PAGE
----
Alfred University

On one occasion, the Hofstra football team was to play Alfred University, in western New York. The athletic director asked Peg and me if we would like to go along with them and the team on the bus and hotel trip and watch the game. We enjoyed the trip immensely, but when we saw the countryside around Alfred, Peg fell in love with it, as did I. Part of the reason was that there were so many open hills that looked good for skiing. (Ski slopes and lifts were unknown to us in those days. While at Heidelberg, we had gone skiing in the Austrian and Bavarian Alps during the Christmas vacations, but those were the days when you climbed up the mountain before you skied down.)

Anyway, as luck would have it, there was an opening at Alfred University the following year for a faculty member to teach some sociology and some philosophy, for both of which I was prepared. We talked it over and I jumped at the opportunity. The process of deciding whether to hire me ended up with an invitation to appear for an interview at the vacation home of the president on Keuka Lake, relatively close to Alfred, but some 350 miles from Hempstead and Hofstra.

Peg was about seven months along with our first baby, Ursula, but she came along on the trip. On the way, we developed muffler trouble, to the extent that the exhaust system gave a constant roar as we drove the last few miles. We were of course tired when we arrived at the president's cottage for our five o'clock appointment. We assumed that because of the time of day specified, they would serve drinks, light or heavy, and have us to dinner. There was not only the president and his wife, but the registrar who had a cottage on the same lake, and also one of the senior professors. Instead of inviting us in, they all came out on the lawn and we talked in a circle. This went on for an hour, and Peg and I sort of paused, figuring that the formalities were over and now they would invite us inside for dinner and the evening. After some hemming and hawing, though, one of them said, "You will probably want a place to eat, and I would suggest the such-and-such restaurant in Hammondsport, here. It has good food and modest prices."

We tried to hide our dismay at their turning us loose at that hour after our long drive up there. We got back into our old 1936 Plymouth, and had to drive a short distance the wrong way because of the narrow dirt road. Then, we turned our car around and went sailing past their cottage with our roaring exhaust system. Embarrassed and still chagrined by the turn of events, we couldn't help chuckling as we saw the three men and their wives in such apparently deep consultation that they were oblivious to the racket we were making. We ate at the suggested restaurant and stayed overnight in Hammondsport.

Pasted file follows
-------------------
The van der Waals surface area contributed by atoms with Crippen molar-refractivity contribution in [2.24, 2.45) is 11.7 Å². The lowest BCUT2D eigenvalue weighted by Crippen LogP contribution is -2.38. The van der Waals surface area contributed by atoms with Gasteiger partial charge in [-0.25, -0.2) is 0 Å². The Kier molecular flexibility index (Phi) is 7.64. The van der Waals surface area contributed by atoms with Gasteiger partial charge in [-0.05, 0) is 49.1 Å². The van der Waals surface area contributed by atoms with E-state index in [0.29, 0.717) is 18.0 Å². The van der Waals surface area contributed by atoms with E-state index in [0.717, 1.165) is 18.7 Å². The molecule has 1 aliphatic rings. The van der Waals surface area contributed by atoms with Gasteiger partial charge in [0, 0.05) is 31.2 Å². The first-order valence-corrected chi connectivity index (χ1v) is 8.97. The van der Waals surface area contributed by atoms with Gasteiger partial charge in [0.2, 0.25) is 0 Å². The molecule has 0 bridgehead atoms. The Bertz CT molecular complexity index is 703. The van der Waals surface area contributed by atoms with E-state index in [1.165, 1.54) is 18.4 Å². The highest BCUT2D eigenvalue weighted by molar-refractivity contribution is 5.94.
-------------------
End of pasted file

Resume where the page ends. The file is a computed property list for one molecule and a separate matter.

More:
Many months later, after I had been accepted at Alfred and had launched on my teaching, I learned that I had been neck and neck with another likely candidate whom they had considered quite seriously and whom they had interviewed earlier that same afternoon, along with his wife. That probably explained the lateness of the hour set for my appointment.

I also learned that their opinion of me and the other candidate was so similar that they were hard pressed to make the final choice. They finally decided that they preferred Peg as a faculty wife to the other candidate's wife, so I have Peg to thank for my many happy years teaching at Alfred University.

Our first child Ursula was born in November, 1941, shortly before the "Day of Infamy" at Pearl Harbor. Gradually, life for us was transformed by the war. I remember being part of the civic patrol, or whatever it was called. During blackouts in this little town of only a few natives and the students, my duty was to quell riots on Main St. Predictably there were none.

During this time, Peg and I, and then Ursula, lived at 25 W. University St., an interesting old single story house with a strange cupola on the roof. We agreed with the owner to paint the house, outside and in, in exchange for several months' rent. I worked chiefly painting the outside. Peg helped with that but did all the inside. This was house number two for us and painting.

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